Mining and materials giant BHP announced today that the company will divest its thermal coal assets of New South Wales Energy Coal and Cerrejon, as well as its majority stake in the BHP Mitsui Coal, or BMC, coking coal operation. The announcement was made along with BHP’s Q2 2020 results.

BHP stated that the proposed divestitures will enable the company to focus its business on higher quality Hard Coking Coal (HCC), that increase blast furnace productivity and reduce emissions intensity of steel production. On a conference call with analysts discussing the quarter, the company explained that as steel makers move to lower emissions solutions, HCC assets should see increased demand.

On the call, BHP CEO Mike Henry said:

“BHP has the world’s best portfolio of metallurgical coal assets. This includes a core of higher-quality coking coals, which we view as particularly attractive in a world where steel makers will seek to lift blast furnace productivity and reduce emissions. We intend to focus our portfolio on these assets, and will look to divest BMC, as well as our thermal coal assets of New South Wales Energy Coal and Cerrejon.”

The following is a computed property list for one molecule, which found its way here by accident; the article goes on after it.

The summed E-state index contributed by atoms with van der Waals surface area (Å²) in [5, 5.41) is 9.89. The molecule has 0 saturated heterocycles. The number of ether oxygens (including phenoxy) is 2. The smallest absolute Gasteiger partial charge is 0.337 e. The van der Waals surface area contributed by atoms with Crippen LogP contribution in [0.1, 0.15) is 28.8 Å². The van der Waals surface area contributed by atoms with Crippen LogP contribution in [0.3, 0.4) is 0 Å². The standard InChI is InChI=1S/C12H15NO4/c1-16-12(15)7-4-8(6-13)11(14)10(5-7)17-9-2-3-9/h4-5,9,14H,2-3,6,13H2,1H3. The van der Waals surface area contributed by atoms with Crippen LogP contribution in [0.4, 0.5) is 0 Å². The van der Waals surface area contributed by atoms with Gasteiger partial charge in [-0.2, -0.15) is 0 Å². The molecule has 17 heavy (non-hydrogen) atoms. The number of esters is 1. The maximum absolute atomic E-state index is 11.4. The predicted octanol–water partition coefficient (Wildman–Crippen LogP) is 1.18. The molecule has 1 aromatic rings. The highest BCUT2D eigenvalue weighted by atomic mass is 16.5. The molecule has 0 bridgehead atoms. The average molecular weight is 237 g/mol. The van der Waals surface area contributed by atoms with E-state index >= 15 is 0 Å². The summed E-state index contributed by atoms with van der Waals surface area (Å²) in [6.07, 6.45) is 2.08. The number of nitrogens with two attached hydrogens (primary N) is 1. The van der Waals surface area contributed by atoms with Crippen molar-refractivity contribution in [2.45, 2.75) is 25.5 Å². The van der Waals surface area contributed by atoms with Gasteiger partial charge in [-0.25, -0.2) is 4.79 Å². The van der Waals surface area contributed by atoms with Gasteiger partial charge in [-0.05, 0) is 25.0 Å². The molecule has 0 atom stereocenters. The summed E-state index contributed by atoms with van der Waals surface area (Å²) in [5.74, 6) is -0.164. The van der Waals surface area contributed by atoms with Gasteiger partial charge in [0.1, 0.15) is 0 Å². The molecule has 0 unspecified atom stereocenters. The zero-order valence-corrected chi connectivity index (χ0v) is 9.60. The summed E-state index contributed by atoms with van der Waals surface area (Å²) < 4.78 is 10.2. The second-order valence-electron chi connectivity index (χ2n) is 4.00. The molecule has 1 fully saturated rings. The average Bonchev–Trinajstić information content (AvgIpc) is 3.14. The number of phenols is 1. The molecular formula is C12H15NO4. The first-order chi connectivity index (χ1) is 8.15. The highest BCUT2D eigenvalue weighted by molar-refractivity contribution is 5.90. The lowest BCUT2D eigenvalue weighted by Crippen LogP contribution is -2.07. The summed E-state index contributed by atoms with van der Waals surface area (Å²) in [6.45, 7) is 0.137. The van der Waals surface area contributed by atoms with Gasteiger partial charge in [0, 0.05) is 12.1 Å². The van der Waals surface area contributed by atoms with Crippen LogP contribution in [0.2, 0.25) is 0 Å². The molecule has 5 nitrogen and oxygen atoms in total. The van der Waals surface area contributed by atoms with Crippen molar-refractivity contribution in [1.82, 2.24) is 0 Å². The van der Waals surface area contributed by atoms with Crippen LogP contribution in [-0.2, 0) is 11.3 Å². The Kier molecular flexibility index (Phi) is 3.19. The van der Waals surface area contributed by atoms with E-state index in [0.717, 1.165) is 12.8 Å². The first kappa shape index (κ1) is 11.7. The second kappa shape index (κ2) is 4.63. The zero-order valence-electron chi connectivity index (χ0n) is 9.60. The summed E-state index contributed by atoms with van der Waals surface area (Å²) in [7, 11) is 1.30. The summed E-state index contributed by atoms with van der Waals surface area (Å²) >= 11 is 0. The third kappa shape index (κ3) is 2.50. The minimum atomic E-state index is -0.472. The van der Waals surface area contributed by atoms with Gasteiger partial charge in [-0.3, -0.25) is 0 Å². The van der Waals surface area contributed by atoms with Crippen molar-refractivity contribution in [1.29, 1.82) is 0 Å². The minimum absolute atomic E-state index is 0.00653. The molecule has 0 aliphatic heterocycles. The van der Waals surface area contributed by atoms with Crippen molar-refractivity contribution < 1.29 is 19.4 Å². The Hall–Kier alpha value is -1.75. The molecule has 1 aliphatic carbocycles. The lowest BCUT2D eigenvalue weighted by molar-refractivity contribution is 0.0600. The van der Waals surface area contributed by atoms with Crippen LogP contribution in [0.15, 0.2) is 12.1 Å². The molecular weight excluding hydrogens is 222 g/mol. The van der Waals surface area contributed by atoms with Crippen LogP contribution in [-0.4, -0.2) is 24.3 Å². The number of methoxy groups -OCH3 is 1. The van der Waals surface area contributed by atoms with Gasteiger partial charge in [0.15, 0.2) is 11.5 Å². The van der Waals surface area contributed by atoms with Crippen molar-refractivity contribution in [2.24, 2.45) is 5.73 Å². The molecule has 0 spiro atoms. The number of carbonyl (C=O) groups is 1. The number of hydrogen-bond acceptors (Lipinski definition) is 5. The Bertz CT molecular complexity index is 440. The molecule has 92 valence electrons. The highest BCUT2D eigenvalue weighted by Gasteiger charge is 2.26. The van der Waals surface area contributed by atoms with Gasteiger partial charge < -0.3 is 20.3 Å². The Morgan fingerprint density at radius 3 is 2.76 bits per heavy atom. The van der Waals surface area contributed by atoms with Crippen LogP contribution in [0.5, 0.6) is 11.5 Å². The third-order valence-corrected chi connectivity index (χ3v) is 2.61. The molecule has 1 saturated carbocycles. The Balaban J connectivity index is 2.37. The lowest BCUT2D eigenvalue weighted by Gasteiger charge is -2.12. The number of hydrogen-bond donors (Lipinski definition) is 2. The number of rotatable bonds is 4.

Henry added, “The collective need to reduce emissions globally will create advantage for higher quality steel-making raw materials, both in iron ore and in met coal, as steel makers seek to reduce the emissions intensity of blast furnace steel production.”

Thermal coal producers have come under significant pressure in recent months, given the high CO2 emissions profile of the resource. Several major investors have announced plans to divest or severely limit holdings in thermal coal producing companies, while banks and investment banks are increasingly reluctant to finance thermal coal projects and producers.

BHP intends to provide more details regarding the company’s decarbonisation plans. The company announced that in September it will hold a briefing discussing its commitments to reduce Scope 1 and Scope 2 emissions, its actions on Scope 3 emissions, strengthening the link between sustainability and executive compensation, as well as its analysis of a 1.5 degrees Celsius scenario.